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Several of the souls haunting this forest had clearly seen better days. Blood was visible on the faces or clothes of most, in varying amounts. I noticed some great masks: a realistic pig face on a chainsaw-brandishing butcher, what seemed like a less fortunate visitor’s face on the hillbilly ‘Itchy,’ a creepy black and white one for Sally, the living doll… just to name a few! Costumes ranged from normal clothes with little to no distressing to those that better suited their characters. The aforementioned Harvester, and Itchy, wore torn-up, dirty clothes you’d expect hillbillies in the woods to have; Harvester was also made up with smears of blood and dark circles under his eyes. The Branded’s clothes were all black and a bit neat for the outdoor environment, yet they seemed to work with his mask – like he might’ve once been an upstanding young man but was afflicted by the evil cursing the woods. One of the more unique looks was that of The Piercer; her face was super bloody, with a black halo hanging over her head and demon wings. Sally had a companion in the form of a huge stuffed bear, every bit as alive as she was. The iconic voodoo queen had mystical markings painted on her face. I also spotted at least three characters wearing SFX lenses.

Unless the actor is playing a role like ‘freshly caught victim,’ faces should always have some degree of makeup or blood or be covered by a mask appropriate to the character. Street clothes should be dirty and have some wear and tear. A little girl actor had a completely clean face, and I noticed a couple of teens who looked too clean as well. Anyone wearing a mask should add at least a little black around their eyes so their skin isn’t showing as much. It can get pretty cold once October arrives, and I acknowledge that, but it is possible to layer up under a costume.

Customer Service Score: 8.63

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A large ‘Trail of Lost Souls’ banner hung from a truck parked at the entrance. (Note: this was not immediately obvious when I arrived, probably because the banner and truck were both white. If possible, hanging it on a darker-colored vehicle would make it easier to spot.) There were also small signs advertising parking, with additional ones along the gravel road. Parking was free, and you could park anywhere in the grass; it was also brightly lit. Later in the night, I spotted the owner out front with orange wands, watching for arriving vehicles.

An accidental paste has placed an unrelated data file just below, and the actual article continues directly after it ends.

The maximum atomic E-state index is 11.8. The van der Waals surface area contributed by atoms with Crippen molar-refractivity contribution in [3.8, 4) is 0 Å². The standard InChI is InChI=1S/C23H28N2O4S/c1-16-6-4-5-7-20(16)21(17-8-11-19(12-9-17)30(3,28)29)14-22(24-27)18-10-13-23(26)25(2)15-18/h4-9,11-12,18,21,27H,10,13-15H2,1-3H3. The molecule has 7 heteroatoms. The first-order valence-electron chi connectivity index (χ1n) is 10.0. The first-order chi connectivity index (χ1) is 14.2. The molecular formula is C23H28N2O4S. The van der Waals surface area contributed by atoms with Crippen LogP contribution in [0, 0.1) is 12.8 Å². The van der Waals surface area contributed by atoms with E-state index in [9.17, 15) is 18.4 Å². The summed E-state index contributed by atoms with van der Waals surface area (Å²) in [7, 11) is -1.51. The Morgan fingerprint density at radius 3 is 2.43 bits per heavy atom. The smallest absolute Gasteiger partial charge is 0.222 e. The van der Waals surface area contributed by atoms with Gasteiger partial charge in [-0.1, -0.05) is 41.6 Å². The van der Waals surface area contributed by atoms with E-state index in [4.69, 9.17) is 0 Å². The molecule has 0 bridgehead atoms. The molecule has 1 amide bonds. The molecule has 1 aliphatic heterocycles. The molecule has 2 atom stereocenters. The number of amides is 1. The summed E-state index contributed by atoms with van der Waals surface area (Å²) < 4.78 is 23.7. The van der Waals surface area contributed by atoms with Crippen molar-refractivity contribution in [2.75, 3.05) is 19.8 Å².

The ticket booth was clearly marked and easy to find. General Admission was $20, but for an additional $5, more daring patrons could upgrade to an ‘extreme’ ticket (new for 2023!) and include moderate physical contact- along with the potential to get a little wet or bloody- in their experience. I went with that option and ended up getting a little more than expected, but it would absolutely be enough contact for most people, and I thought $5 was a great deal for it. Fast passes aren’t a thing yet here, but they may become an option later as the haunt grows. Their ticket booth accepted cash and cards (cash and CashApp at concessions).

Multiple clean port-a-potties were available. They had all kinds of eats and drinks at their concession stand, and a vendor was on site selling horror-themed pillows, coffee mugs, and tumblers. It was chilly the night of my visit, and their warm bonfire was a welcome sight when I finished the haunt. Both the owner and some of his staff were easy to find if I needed anything, and everyone I met was kind and happy to help.

A couple of things would help the Trail win more points in this category. They had a Facebook page but no website at the time of writing. Their address and contact info could be found immediately, while I had to dig into the ‘About’ and then ‘Details About Trail of Lost Souls’ sections to find their dates, hours, and ticket price. If they plan to stick with Facebook, I recommend compiling all of that into a post and pinning it at the top of the page. With the full understanding, this is a haunted trail, and it’s supposed to be somewhat dark. I felt some spots were too much, so they could use just a touch of light to help groups find their way – when you’re working with the outdoors and uneven ground, trip hazards become a little worse if you can’t see well.

Immersion Score: 6.64

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Pumpkins and cute Halloween decorations were visible as soon as you arrived and around the property, confirming you were somewhere spooky! Even their eating/hang-out area was themed, with Autumn decor on each table and a creepy mannequin strung up above. The walk to the tent, where the trail entrance is, could’ve used some love, too – I didn’t see much beyond the sheds and stuff out there. They did have Texas Chainsaw Massacre projected on a screen for waiting groups to watch.